6 Jul 9, 1967 500 Festival Open Invitation −9 (70-71-69-69=279) 3 strokes United States Rod Funseth, United States Rives McBee
7 Jul 13, 1969 Minnesota Golf Classic −15 (69-67-67-66=269) 7 strokes United States Tommy Aaron, South Africa Hugh Inggs
8 Aug 3, 1969 Westchester Classic −13 (69-72-67-67=275) 1 stroke United States Bert Greene
9 Apr 26, 1970 Tournament of Champions −15 (70-64-68-71=273) 7 strokes United States Billy Casper, England Tony Jacklin,
South Africa Gary Player
10 Aug 9, 1970 American Golf Classic −4 (73-65-67-71=276) 2 strokes United States Tommy Aaron, Australia Bruce Crampton,
United States Jack Nicklaus
11 May 2, 1971 Greater New Orleans Open Invitational −12 (70-71-67-68=276) 1 stroke United States Hubert Green

PGA Tour playoff record (0–3)

No. Year Tournament Opponent(s) Result
1 1968 American Golf Classic United States Lee Elder, United States Jack Nicklaus Nicklaus won with birdie on fifth extra hole
Beard eliminated with birdie on first hole
2 1969 Greater New Orleans Open United States Larry Hinson Lost to par on third extra hole
3 1974 World Open Golf Championship United States Johnny Miller, United States Bob Murphy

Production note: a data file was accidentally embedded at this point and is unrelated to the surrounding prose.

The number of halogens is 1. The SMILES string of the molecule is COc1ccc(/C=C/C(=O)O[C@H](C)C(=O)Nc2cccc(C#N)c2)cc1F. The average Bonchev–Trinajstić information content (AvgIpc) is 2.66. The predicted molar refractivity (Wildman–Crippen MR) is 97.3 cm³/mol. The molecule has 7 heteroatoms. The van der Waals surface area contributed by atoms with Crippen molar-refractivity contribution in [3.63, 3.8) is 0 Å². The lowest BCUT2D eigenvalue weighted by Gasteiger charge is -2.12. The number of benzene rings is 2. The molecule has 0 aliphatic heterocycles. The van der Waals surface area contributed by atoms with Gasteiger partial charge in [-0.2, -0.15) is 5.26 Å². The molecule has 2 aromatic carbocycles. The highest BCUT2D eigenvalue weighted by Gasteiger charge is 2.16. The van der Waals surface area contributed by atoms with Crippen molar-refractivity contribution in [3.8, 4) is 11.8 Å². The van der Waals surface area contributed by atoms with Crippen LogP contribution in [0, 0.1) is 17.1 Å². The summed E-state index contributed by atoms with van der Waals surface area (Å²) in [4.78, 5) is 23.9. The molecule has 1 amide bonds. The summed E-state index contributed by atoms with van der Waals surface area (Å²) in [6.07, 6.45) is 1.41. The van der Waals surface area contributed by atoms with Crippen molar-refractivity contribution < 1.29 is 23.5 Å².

United States Jack Nicklaus
Miller won with birdie on second extra hole
Murphy eliminated with par on first hole

Other wins (2)[edit]

Senior PGA Tour wins (1)[edit]

No. Date Tournament Winning score Margin of victory Runner-up
1 Apr 29, 1990 Murata Reunion Pro-Am −9 (66-67-74=207) 2 strokes United States Walt Zembriski

Senior PGA Tour playoff record (0–1)

No. Year Tournament Opponents Result
1 1989 Northville Long Island Classic United States Butch Baird, United States Don Bies, United States Orville Moody Baird won with birdie on first extra hole

Results in major championships[edit]

Tournament 1964 1965 1966 1967 1968 1969 1970 1971 1972 1973 1974 1975 1976
Masters Tournament DNP T8 T22 T26 T5 T19 9 T9 T41 T24 T22 CUT T43
U.S. Open CUT 3 T17 T54 T52 T50 T22 CUT CUT T25 T12 T3 CUT
The Open Championship DNP DNP DNP DNP DNP DNP DNP CUT T19 DNP DNP DNP DNP
PGA Championship T33 T45 11 T7 T6 10 T55 T13 T53 T46 T11 CUT DNP

DNP = Did not play
CUT = missed the half-way cut
"T" indicates a tie for a place
Yellow background for top-10

Summary[edit]

Tournament Wins 2nd 3rd Top-5 Top-10 Top-25 Events Cuts made
Masters Tournament 0 0 0 1 4 8 12 11
U.S. Open 0 0 2 2 2 6 13 9
The Open Championship 0 0 0 0 0 1 2 1
PGA Championship 0 0 0 0 3 6 12 11
Totals 0 0 2 3 9 21 39 32
  • Most consecutive cuts made – 20 (1964 PGA – 1971 Masters)
  • Longest streak of top-10s – 2 (three times)

U.S. national team appearances[edit]

Professional

See also[edit]

References[edit]

  1. ^ "Saint Xavier High School: Outstanding Alumni". Retrieved November 21, 2013. 
  2. ^ "Florida Men's Golf 2013–14 Media Supplement". Gainesville, Florida: University Athletic Association. pp. 39, 41. Retrieved November 21, 2013. 
  3. ^ "2008–09 Florida Gators Men's Golf Media Guide". Gainesville, Florida: University Athletic Association. 2008. p. 36. Retrieved July 14, 2011. 
  4. ^ "Gator Greats". F Club, Hall of Fame. Retrieved November 21, 2013. 
  5. ^ "Beard earns golf's top pay". The Telegraph-Herald. Associated Press. December 9, 1969. p. 16. 
  6. ^ "Inductees". Kentucky Athletic Hall of Fame. Retrieved July 19, 2011. 

External links[edit]